Sunday, 16 June 2013

'Irreversible Noise'

'Irreversible Noise', Inigo Wilkins, as part of the Pavilion programme
26th May, 6 - 8pm, Mexico Project Space, Leeds

Can everything be then seen as a rhythm, a pattern that is beyond our comprehension, and exists independently of our knowledge of it?
Inigo Wilkins is a transdisciplinary researcher at the Centre for Cultural Studies at Goldsmiths College and is addressing predictability, auditory cognition, topology and computation in relation to noise and music. He is a fellow working at Mute magazine and the Post Media Lab at L√ľneburg University.
I'm not going to try and explain the structure or separate points mentioned in the sophisticated and highly complex thesis being developed as an academic project by Inigo Wilkins. Fractality, entropy, pathological compulsion, epistemology, inference, neural functionality, patterns, consequence, action, abductive cognition, systems, aesthesis, perception, gesture and communication where all highly relevent themes; needless to say, the lecture was fascinating, if (at times, owing to terminology) a little difficult to follow.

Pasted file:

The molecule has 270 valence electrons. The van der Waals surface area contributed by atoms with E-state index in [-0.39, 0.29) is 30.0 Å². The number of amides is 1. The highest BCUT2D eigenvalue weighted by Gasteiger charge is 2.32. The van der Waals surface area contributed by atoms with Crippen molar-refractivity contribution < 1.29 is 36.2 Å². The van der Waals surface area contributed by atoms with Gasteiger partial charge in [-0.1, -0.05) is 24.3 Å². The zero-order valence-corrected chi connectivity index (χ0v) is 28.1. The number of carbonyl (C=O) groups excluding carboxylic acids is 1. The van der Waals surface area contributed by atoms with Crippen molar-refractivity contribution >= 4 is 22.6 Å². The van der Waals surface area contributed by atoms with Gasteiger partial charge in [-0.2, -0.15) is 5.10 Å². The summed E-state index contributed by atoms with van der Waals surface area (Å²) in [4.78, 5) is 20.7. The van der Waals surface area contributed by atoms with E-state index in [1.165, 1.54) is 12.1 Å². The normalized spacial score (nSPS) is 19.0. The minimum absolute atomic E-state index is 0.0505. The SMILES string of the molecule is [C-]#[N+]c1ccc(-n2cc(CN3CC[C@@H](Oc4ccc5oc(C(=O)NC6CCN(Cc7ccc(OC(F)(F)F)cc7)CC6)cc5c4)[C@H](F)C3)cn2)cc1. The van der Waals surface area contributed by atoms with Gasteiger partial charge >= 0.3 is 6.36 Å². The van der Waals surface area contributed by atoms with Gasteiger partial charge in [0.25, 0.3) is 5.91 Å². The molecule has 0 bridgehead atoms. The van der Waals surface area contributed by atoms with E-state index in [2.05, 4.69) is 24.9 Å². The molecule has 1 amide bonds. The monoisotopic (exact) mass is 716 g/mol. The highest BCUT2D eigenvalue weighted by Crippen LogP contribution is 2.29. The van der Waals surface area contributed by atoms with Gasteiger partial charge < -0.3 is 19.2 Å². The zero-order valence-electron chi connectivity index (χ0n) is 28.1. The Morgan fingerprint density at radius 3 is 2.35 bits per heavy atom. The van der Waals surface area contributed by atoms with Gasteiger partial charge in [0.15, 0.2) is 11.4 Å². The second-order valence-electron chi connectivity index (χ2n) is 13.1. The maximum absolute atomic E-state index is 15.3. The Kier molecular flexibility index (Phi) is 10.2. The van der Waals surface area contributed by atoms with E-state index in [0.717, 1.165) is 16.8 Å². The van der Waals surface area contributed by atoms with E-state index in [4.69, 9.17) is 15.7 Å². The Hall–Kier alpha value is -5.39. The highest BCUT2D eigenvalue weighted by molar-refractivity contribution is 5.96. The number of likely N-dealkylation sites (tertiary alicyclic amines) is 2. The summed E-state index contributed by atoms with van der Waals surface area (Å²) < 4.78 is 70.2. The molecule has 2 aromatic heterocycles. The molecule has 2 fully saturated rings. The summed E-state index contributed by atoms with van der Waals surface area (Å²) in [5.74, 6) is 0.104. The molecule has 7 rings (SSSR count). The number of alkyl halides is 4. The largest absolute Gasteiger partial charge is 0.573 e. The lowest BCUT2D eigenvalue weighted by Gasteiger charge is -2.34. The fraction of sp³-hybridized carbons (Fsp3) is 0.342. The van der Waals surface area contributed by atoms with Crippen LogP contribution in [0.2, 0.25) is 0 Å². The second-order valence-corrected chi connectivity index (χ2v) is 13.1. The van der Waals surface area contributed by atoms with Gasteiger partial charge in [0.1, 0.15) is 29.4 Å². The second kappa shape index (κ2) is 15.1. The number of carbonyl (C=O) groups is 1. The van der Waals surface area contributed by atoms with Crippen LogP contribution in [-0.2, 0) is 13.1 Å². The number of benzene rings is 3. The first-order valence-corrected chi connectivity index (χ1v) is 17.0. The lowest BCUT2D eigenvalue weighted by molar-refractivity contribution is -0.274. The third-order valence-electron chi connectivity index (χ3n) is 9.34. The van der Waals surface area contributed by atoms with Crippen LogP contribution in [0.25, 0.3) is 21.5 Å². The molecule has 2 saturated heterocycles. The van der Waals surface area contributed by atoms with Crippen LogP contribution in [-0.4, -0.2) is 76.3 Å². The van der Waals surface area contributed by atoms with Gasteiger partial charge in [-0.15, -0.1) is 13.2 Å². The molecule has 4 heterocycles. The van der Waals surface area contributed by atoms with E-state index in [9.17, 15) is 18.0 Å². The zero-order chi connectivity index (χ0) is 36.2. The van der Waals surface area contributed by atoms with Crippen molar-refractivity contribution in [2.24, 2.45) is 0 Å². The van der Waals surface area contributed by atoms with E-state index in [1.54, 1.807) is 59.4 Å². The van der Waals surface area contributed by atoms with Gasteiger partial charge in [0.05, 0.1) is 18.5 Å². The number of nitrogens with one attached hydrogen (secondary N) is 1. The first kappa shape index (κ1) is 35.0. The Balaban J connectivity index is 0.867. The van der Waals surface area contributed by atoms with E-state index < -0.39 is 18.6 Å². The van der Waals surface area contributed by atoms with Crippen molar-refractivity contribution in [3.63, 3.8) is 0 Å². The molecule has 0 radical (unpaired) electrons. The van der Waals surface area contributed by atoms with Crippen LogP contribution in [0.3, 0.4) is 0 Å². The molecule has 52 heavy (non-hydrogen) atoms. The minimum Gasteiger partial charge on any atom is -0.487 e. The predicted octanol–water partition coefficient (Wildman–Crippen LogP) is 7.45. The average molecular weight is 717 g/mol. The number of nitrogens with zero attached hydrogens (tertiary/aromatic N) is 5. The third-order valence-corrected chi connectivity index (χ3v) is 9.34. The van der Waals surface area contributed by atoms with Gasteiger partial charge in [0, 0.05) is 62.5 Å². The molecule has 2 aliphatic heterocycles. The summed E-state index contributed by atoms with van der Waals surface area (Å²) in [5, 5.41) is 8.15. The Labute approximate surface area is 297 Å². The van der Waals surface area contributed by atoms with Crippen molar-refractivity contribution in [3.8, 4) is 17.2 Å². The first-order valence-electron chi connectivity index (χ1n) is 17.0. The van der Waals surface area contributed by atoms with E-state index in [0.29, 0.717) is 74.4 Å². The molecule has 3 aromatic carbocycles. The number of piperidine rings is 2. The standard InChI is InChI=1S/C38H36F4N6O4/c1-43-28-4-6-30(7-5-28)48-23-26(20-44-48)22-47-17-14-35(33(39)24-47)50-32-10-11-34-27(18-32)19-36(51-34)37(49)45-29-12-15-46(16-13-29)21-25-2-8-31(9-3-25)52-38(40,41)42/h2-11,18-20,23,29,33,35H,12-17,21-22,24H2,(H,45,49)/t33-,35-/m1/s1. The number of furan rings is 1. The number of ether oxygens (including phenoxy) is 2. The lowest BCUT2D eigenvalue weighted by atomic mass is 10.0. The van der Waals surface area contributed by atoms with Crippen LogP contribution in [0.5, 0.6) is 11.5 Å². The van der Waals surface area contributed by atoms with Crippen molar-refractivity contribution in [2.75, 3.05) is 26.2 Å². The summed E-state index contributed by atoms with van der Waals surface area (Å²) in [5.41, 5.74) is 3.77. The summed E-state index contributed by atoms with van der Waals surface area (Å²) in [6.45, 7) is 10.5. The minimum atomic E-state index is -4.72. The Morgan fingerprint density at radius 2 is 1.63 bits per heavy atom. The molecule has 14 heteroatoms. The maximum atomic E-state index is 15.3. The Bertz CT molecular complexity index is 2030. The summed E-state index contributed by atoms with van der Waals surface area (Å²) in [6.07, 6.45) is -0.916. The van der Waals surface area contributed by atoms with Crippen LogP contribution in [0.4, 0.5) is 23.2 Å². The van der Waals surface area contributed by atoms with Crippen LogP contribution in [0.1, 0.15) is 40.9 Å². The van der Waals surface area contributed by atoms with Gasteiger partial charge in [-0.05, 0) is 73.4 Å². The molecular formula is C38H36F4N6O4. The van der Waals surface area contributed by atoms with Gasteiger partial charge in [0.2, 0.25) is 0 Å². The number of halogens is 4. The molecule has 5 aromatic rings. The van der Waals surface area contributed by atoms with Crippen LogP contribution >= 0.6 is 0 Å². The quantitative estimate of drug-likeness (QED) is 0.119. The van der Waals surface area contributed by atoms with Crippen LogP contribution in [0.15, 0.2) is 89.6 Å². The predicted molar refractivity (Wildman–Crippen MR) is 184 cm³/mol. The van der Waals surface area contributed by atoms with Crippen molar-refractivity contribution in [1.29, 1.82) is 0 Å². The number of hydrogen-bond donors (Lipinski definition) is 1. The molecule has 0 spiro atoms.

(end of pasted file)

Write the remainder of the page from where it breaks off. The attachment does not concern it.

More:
I'm a huge supporter of transdisciplinary methods of approaching problems and concepts, and for Wilkins, such a method was perfectly applied to the concepts of both 'irreversibility' and 'noise'. Through his talk, Wilkins created an interface and access point for musicians, artists, technologists, anthropologists and philosophers to come together in an attempt to deconstruct these terms - and the resulting investigation was brilliant. It was evident that Wilkins was in the depths of his research; no question was left ambiguous, and the thorough delivery of each section of the presentation was important, allowing us to follow his carved-out line of thought. What was most impressive was Wilkins' knowledge of each of the fields of research and investigation mentioned within the discussion - the transdiciplinary academic has no choice but to specialize in multiple areas of academia in order to fully understand the concept being explored, which certainly can be challenging.
In my opinion, this approach to learning reflects changes in the systems and networks by which we now operate: digital humanities are changing the way we think and operate in the digital age. Although for many members of the audience Wilkins' approach was overwhelming, it is exciting to me that through a single investigation, connection can be made between multiple subjects.
For more information, see the links below: